Canes’ All-Decade team has Finnish flavor, two Staals, consummate captain

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Canes’ All-Decade team has Finnish flavor, two Staals, consummate captain

Post by admin » Tue Dec 31, 2019 6:15 am

Jordan Staal began the decade with the Pittsburgh Penguins, with a Stanley Cup ring, and ends it as the captain of the Carolina Hurricanes.

Eric Staal, Jordan’s oldest brother, once was the Canes captain, a Stanley Cup champion and a franchise fixture before being traded.

The past decade was one of transition for the Hurricanes, from ownership to the front office to the roster of players and their captains. Only the home arena stayed the same but it, too, had a name change from RBC Center to PNC Arena.

Picking an All-Decade team could be as simple as reeling off the players on the 2018-19 roster, beginning with captain Justin Williams. After all, it was the only team in the decade to reach the Stanley Cup playoffs and gave Canes fans badly thirsting for another taste of playoff fun and games a good, long drink.

But not so fast. That would overlook the contributions of others who thrilled the Canes faithful with Tim Gleason type toughness, or a Calder Trophy winner they called “Skinny.”

Here’s one man’s guess at a 20-man All-Decade team:


Start with Staal and Staal. Eric provided the offense and Jordan, traded to the Canes in 2012, has been rock-solid on defense and in so many areas. “Jordan wears his heart on his sleeve and he’s going to give you everything he has every night,” Canes coach Rod Brind’Amour says.

Sebastian Aho, now in his fourth season, has been an NHL All-Star, has the look of a star and now is paid like a star. A good fourth-line center on this team could be Derek Ryan, who was undrafted and played in Europe before establishing himself in the NHL.

First up: Williams. Just two seasons — for now — with the Canes in the decade but what a two years. He was the consummate captain in 2018-19, offering leadership, skill and the guile that made him a three-time Stanley Cup winner. He won the first with the Canes in 2006. He wanted another last season. Now “stepping away from hockey” but not officially retired, he could be back for the start of the new decade.

The Canes have had a Finnish feel for years, beginning with the rambunctious Tuomo Ruutu and the understated play of Jussi Jokinen early in the decade and ending it with playmaking Teuvo Teravainen on Aho’s line.

Jeff Skinner was selected the NHL’s best rookie in 2010-11 and dazzled fans at the 2011 All-Star Weekend in Raleigh with his teen-icon charm. Skinner’s eight years with the Canes produced 204 goals — and sold a lot of No. 53 sweaters — before “Skinny” was traded to Buffalo in 2018.

Elias Lindholm never fulfilled his promise but played with an edge in his five years with the Canes. Erik Cole had 26 goals in his final Canes season early in the decade and remains in Raleigh, a team ambassador.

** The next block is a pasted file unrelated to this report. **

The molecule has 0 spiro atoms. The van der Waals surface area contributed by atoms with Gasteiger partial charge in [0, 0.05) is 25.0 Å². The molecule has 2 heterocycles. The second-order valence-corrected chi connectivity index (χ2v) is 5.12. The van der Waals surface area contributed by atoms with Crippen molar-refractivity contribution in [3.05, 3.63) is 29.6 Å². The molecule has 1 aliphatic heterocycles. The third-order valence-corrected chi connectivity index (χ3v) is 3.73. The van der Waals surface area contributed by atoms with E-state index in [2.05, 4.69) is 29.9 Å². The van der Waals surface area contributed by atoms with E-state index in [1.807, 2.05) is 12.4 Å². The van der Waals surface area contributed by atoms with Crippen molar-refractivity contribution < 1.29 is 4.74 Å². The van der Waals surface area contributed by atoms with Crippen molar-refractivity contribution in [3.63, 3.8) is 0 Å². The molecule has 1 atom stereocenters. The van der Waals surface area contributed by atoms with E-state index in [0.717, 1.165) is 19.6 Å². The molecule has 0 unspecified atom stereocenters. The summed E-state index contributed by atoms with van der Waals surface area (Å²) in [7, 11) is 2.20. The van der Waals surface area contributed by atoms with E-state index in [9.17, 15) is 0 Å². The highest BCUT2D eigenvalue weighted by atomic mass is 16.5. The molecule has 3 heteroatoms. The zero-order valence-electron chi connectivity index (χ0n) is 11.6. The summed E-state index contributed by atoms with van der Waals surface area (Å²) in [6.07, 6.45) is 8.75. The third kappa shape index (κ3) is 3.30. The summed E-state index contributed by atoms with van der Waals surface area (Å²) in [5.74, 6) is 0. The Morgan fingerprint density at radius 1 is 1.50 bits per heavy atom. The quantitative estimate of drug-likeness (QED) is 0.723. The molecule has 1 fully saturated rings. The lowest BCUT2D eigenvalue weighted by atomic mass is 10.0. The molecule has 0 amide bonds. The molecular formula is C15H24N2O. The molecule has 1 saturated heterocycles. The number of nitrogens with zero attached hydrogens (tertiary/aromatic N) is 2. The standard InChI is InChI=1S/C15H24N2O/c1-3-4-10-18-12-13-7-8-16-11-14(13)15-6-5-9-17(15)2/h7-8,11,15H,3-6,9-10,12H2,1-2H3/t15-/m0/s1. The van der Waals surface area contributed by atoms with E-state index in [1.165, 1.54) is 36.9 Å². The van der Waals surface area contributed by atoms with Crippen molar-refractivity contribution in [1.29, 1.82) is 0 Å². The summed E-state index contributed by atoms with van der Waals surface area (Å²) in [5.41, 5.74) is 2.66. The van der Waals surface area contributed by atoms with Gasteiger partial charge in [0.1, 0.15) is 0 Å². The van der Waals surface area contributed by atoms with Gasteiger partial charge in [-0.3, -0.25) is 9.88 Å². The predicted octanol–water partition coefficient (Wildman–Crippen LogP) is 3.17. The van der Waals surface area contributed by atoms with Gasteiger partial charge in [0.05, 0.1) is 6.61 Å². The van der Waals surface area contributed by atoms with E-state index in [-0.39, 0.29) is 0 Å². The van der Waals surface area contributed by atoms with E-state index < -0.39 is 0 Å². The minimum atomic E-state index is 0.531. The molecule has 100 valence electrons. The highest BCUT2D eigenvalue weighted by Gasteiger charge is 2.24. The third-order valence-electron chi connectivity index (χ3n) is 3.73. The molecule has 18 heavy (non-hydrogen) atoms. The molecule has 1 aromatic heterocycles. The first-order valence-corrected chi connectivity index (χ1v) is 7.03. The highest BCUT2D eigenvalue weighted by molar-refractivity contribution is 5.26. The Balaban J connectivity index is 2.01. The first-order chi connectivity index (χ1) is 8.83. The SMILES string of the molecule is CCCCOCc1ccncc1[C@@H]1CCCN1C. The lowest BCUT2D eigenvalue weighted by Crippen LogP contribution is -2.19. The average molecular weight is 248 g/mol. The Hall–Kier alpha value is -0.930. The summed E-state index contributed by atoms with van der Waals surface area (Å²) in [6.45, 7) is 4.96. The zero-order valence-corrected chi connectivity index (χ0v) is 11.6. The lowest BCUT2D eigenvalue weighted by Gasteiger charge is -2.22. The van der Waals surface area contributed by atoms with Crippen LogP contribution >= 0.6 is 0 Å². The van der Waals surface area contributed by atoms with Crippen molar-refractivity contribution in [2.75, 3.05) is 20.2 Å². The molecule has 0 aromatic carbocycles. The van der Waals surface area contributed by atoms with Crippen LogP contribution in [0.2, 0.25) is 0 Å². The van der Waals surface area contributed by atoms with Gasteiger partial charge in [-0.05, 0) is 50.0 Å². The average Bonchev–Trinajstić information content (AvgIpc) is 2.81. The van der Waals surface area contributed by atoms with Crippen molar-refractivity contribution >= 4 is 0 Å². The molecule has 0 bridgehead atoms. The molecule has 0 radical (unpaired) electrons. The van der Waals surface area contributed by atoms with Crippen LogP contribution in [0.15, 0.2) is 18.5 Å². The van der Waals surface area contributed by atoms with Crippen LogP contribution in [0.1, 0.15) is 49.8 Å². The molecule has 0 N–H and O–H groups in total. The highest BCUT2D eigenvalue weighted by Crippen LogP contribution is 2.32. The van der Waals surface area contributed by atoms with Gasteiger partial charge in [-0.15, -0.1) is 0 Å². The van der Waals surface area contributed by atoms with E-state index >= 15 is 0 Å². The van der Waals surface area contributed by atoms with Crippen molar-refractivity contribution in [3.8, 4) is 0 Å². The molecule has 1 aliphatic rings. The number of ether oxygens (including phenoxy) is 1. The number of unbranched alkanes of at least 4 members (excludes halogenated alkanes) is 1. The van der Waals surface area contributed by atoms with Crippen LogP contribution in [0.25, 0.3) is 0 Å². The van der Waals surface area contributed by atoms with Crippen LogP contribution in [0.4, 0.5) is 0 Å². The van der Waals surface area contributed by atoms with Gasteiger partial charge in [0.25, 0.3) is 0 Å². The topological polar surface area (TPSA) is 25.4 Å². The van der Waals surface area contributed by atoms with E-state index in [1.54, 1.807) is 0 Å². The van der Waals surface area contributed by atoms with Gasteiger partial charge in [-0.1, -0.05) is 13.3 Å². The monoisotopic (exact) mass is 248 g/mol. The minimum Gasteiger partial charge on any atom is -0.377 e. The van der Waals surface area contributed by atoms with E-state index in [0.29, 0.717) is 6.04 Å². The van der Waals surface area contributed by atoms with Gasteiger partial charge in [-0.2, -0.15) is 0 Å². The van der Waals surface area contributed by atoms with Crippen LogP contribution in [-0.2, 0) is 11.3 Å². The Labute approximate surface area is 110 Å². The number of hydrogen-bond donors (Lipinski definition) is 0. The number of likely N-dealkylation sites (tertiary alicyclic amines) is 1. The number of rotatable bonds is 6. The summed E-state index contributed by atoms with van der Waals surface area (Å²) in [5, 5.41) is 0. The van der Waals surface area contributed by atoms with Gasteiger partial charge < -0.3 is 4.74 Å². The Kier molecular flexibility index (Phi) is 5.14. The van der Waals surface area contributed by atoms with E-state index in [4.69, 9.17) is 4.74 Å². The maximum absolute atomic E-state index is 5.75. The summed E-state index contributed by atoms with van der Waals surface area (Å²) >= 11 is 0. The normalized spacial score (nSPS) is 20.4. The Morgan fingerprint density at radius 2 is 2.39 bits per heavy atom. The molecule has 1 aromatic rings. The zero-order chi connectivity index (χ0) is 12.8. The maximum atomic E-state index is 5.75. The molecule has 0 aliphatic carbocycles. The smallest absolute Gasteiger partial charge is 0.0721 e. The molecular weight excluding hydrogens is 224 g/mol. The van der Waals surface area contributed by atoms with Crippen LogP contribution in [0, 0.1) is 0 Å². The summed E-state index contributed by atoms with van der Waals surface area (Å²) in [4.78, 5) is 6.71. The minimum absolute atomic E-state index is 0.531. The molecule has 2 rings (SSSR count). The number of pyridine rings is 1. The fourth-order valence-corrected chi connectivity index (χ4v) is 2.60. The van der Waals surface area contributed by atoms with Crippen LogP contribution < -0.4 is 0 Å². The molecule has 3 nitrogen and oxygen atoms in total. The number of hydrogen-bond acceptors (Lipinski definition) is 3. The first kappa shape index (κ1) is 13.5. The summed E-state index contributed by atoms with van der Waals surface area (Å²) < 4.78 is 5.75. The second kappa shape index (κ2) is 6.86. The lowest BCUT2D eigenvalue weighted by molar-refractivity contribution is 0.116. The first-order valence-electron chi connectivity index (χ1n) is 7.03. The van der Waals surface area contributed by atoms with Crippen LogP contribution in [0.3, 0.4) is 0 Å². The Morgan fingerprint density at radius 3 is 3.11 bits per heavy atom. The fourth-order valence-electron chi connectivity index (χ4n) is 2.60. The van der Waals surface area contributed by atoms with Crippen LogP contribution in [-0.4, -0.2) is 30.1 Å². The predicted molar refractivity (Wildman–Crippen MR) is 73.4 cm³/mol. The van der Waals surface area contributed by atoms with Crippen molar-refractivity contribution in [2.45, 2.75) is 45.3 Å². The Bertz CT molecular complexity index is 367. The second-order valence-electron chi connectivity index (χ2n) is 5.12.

Any good team needs a fourth-line energizer and hustler. Someone like Chad LaRose. “Rosey” was a fan favorite, once went nose-to-navel in standing up to Boston’s towering Zdeno Chara and joked that he could be the best player on the ice if they didn’t use a puck.

Tim Gleason and Joni Pitkanen gave the Canes contrasting D-men early in the decade. Gleason was a stay-at-home defenseman who gave no quarter, and Pitkanen an elite skater (and another Finn) with offensive flair until a broken heel ended his career.

Gleason and Pitkanen came to the Canes in trades but Justin Faulk was drafted and developed by Carolina into an NHL All-Star. “Faulker,” who combined rugged play with a heavy shot in his eight years with Carolina, could be paired with Ron Hainsey, a veteran presence who spent parts of four seasons with Carolina and mentored such young defensemen as ...

Jaccob Slavin and Brett Pesce. Neither was a first-round draft pick by the Canes but together have become All-Star worthy types on the back end and fixtures of their own as a new decade begins.

Cam Ward was always a lightning-rod player for the Canes, perhaps a victim of his own early success after being the Conn Smythe Trophy winner as playoff MVP as a rookie on the 2006 champions. But No. 30 left after the 2017-18 season as the franchise leader in wins, games, shutouts and saves.

The Canes’ had a long list of backup goalies, from Justin Peters to Eddie Lack to Scott Darling. But Petr Mrazek’s fire and steady play helped the Canes end the NHL’s longest playoff drought last season. Who can forget Mrazek’s “We’re in! Yes!” shout on the bench on the night the Canes clinched the playoff berth last season?

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